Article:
Governments around the world have a common and expensive feature of their tax codes: tax subsidies to homeownership. In many countries, the deductibility of mortgage interest provides a significant subsidy to ownership. In the United States, this tax subsidy amounted to $101 billion in 2014, which is more than 20% as large as the entire federal deficit in that year (Gruber 2015). These subsidies are generally motivated by the perceived externalities of homeownership. As Glaeser & Shapiro (2003) write: “To its supporters, the home mortgage interest deduction is the cornerstone of American society. Homeownership gives people a stake in society and induces them to care about their neighborhoods and towns. By subsidizing property ownership, the deduction induces people to invest and then to have a stake in our democracy. Ownership makes people vote for long-run investments instead of short-run transfers.” Glaeser & Shapiro (2003) review a large body of empirical evidence that supports the existence of these positive externalities: homeownership is positively correlated with political activism and social connection, and homeowners take better care of their properties, leading to higher values for surrounding houses. While such correlations are suggestive, there is little causal evidence for the existence of externalities due to owning rather than renting.1 Any externality-related argument for the mortgage interest deduction requires that the policy is able to increase homeownership. Yet, we have relatively little evidence on how these tax subsidies impact housing decisions. There is a sizeable literature, reviewed below, on the effects of tax subsidies on financial decisions such as indebtedness. But there is little evidence on how these expensive subsidies impact the decision to purchase a house and the characteristics of that house. The lack of evidence on real housing responses is likely due to the fact that a convincing empirical estimate must meet three requirements. The first is exogenous variation in the mortgage interest deduction that is sufficiently large to be able to detect any effects. The second is micro data that matches tax records to real information on housing decisions. And the third is a sufficiently long time period to capture the long-run effect on homeownership, which tends to be a slow-moving outcome.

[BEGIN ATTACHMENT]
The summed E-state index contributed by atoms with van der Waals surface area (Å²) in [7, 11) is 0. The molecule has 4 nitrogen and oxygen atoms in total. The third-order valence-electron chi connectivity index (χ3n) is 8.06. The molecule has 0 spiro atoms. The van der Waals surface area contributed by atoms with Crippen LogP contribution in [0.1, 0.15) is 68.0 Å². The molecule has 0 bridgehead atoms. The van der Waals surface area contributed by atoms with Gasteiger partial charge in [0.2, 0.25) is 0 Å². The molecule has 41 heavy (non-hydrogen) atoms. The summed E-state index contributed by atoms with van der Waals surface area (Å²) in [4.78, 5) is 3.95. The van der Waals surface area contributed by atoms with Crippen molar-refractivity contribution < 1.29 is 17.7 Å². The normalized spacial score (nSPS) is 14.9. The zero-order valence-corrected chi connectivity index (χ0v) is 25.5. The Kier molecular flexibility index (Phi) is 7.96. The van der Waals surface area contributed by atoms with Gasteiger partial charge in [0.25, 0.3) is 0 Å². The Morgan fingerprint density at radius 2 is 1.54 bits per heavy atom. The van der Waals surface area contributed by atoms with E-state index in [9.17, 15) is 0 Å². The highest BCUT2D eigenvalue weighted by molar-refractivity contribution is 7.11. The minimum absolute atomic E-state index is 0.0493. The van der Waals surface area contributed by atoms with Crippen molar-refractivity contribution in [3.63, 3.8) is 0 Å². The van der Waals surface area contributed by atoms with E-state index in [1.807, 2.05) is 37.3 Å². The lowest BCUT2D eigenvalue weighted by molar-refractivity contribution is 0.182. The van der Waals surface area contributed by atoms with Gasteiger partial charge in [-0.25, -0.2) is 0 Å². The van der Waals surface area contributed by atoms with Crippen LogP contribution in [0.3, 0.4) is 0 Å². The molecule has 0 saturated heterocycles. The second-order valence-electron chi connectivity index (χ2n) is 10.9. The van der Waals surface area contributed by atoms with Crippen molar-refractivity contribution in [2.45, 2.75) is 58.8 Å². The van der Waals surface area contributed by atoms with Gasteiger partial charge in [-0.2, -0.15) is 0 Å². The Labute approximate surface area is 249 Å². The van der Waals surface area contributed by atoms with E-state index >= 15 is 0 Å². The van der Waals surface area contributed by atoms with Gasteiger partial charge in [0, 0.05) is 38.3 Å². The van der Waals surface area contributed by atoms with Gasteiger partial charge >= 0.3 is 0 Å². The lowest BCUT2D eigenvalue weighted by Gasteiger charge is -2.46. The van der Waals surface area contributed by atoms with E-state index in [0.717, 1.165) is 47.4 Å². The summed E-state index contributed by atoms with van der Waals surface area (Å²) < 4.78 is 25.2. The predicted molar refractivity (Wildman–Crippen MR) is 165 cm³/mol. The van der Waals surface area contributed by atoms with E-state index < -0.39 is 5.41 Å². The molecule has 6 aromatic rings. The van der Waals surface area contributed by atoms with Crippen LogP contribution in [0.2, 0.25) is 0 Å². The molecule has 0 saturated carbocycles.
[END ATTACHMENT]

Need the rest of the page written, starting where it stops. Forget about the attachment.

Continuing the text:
In this paper, we focus on a setting and natural experiment that meet these three criteria. The experiment is a major tax reform in Denmark in the late 1980s. This reform significantly reduced the subsidy to negative capital income (from mortgages and other borrowing) for taxpayers in the top bracket, while reducing it much less for taxpayers in a middle bracket and raising it slightly for taxpayers in a bottom bracket.Read Study